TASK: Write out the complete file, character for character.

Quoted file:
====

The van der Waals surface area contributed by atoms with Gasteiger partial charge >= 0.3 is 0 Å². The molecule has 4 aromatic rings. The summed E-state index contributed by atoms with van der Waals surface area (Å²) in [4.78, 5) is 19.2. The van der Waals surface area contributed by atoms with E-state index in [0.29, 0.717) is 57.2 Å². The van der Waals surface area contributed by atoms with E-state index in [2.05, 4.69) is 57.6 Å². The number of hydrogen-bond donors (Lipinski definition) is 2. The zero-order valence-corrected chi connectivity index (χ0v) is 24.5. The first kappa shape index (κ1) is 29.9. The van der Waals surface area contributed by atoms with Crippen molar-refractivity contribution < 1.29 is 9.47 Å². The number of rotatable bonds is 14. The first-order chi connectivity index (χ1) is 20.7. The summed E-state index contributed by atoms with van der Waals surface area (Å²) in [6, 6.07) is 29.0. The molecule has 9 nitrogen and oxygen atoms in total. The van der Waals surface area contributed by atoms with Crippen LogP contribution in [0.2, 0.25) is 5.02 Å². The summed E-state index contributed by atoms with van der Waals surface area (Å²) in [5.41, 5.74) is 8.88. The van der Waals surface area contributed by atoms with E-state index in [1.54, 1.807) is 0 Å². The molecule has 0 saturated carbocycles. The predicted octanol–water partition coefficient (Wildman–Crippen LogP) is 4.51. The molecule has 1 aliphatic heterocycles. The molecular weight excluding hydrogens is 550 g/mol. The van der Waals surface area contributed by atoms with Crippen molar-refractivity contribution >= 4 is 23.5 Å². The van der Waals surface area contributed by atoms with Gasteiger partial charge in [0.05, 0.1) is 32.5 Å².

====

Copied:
The van der Waals surface area contributed by atoms with Gasteiger partial charge >= 0.3 is 0 Å². The molecule has 4 aromatic rings. The summed E-state index contributed by atoms with van der Waals surface area (Å²) in [4.78, 5) is 19.2. The van der Waals surface area contributed by atoms with E-state index in [0.29, 0.717) is 57.2 Å². The van der Waals surface area contributed by atoms with E-state index in [2.05, 4.69) is 57.6 Å². The number of hydrogen-bond donors (Lipinski definition) is 2. The zero-order valence-corrected chi connectivity index (χ0v) is 24.5. The first kappa shape index (κ1) is 29.9. The van der Waals surface area contributed by atoms with Crippen molar-refractivity contribution < 1.29 is 9.47 Å². The number of rotatable bonds is 14. The first-order chi connectivity index (χ1) is 20.7. The summed E-state index contributed by atoms with van der Waals surface area (Å²) in [6, 6.07) is 29.0. The molecule has 9 nitrogen and oxygen atoms in total. The van der Waals surface area contributed by atoms with Crippen LogP contribution in [0.2, 0.25) is 5.02 Å². The summed E-state index contributed by atoms with van der Waals surface area (Å²) in [5.41, 5.74) is 8.88. The van der Waals surface area contributed by atoms with E-state index in [1.54, 1.807) is 0 Å². The molecule has 0 saturated carbocycles. The predicted octanol–water partition coefficient (Wildman–Crippen LogP) is 4.51. The molecule has 1 aliphatic heterocycles. The molecular weight excluding hydrogens is 550 g/mol. The van der Waals surface area contributed by atoms with Crippen molar-refractivity contribution >= 4 is 23.5 Å². The van der Waals surface area contributed by atoms with Gasteiger partial charge in [0.05, 0.1) is 32.5 Å².